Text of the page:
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Artificial Intelligence Examined at Digital Humanities Utah Symposium

The term digital humanities (DH) can best be understood as an interdisciplinary field involving a wide range of researcherseveryone from historians, to designers and artists, to computer scientists and beyond. The ultimate goal is to fluidly employ data to enhance projects and aid in teaching and researching.

On Feb. 23 and 24 the Digital Humanities Utah Symposium was held at the Marriott Library, attracting more than 100 scholars from universities across the Intermountain West and beyond. They came to share their research, network and learn about emerging digital humanities tools and practices. Digital Humanities Utah, as a partnership among seven of Utah’s largest universities now in its eighth year, is actively situating Utah as a hub of DH innovation and output.

“Digital Humanities methods are always evolving as new technologies emerge and opportunities to work with traditional humanistic materials in unconventional and creative ways emerge,” explains Kaylee Alexander, research data librarian at the Marriott Library and chair of this year’s symposium. “DH is collaborative at its core, so bringing together scholars from across the state of Utah and beyond to exchange ideas and share experiences provides scholars at all levels an occasion to experiment and expand their thinking and research.”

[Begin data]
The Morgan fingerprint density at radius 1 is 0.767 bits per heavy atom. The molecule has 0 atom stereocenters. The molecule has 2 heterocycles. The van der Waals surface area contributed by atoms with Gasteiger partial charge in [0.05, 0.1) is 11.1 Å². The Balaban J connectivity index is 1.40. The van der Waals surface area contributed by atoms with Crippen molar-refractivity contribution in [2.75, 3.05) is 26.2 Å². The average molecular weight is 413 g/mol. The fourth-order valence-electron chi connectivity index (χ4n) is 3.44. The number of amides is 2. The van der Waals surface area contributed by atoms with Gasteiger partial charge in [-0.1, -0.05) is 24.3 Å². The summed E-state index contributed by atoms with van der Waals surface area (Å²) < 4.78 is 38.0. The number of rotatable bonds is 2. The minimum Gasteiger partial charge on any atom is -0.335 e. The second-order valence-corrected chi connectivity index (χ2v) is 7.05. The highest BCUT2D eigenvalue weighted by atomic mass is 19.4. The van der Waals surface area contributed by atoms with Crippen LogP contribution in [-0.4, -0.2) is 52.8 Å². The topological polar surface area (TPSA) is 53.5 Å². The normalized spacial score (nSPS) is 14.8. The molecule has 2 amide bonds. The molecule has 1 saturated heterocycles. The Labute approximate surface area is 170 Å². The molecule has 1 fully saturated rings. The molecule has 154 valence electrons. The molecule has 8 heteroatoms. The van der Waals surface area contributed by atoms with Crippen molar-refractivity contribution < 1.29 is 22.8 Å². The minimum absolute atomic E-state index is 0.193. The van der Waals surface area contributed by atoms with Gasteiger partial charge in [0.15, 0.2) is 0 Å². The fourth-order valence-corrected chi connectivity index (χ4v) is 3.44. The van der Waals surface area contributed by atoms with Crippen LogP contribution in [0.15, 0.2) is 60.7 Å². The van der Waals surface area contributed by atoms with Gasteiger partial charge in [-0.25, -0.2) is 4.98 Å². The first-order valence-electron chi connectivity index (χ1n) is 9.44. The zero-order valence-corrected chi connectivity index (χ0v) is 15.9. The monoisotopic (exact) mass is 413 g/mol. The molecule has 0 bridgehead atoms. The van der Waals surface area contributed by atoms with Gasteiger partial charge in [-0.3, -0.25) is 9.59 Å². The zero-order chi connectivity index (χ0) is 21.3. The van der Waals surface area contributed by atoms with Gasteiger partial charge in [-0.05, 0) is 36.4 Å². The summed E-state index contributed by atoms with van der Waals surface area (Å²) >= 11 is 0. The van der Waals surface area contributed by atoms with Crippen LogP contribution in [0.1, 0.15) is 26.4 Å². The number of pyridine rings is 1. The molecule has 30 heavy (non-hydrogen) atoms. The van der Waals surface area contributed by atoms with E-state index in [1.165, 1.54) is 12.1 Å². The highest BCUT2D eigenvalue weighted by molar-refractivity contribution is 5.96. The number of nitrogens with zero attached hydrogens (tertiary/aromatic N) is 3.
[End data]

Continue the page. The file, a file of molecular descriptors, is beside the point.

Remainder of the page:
Workshops ranged from topics around the ethics of artificial intelligence to computational poetry, to mapping projects and illuminating Black student experiences at the U. Mark Sample, Chair and Professor of Digital Studies at Davison College, gave his keynote entitled “Almost AI: The Pleasure and Poetics of Staying Human in an Age of Machines.” Dr. Sample’s talk addressed his creative practice “as a response—if not an antidote—to machine-generated procedural writing.” He focused on building small-language models, which he describes as “bespoke miniature models of human language. Tiny grammars” and demonstrated “how these small, handcrafted language models can reveal insights, challenge assumptions, and even provoke arguments, all while grounded in a profound appreciation for human creativity.”

Those who are interested in viewing the workshops can access the program and abstracts.

To learn how to get involved in digital humanities at the U, contact Rebekah Cummings, interim director of the Digital Matters program at the Marriott Library.

Need to chat with a data librarian? Contact Kaylee Alexander and Madison Golden.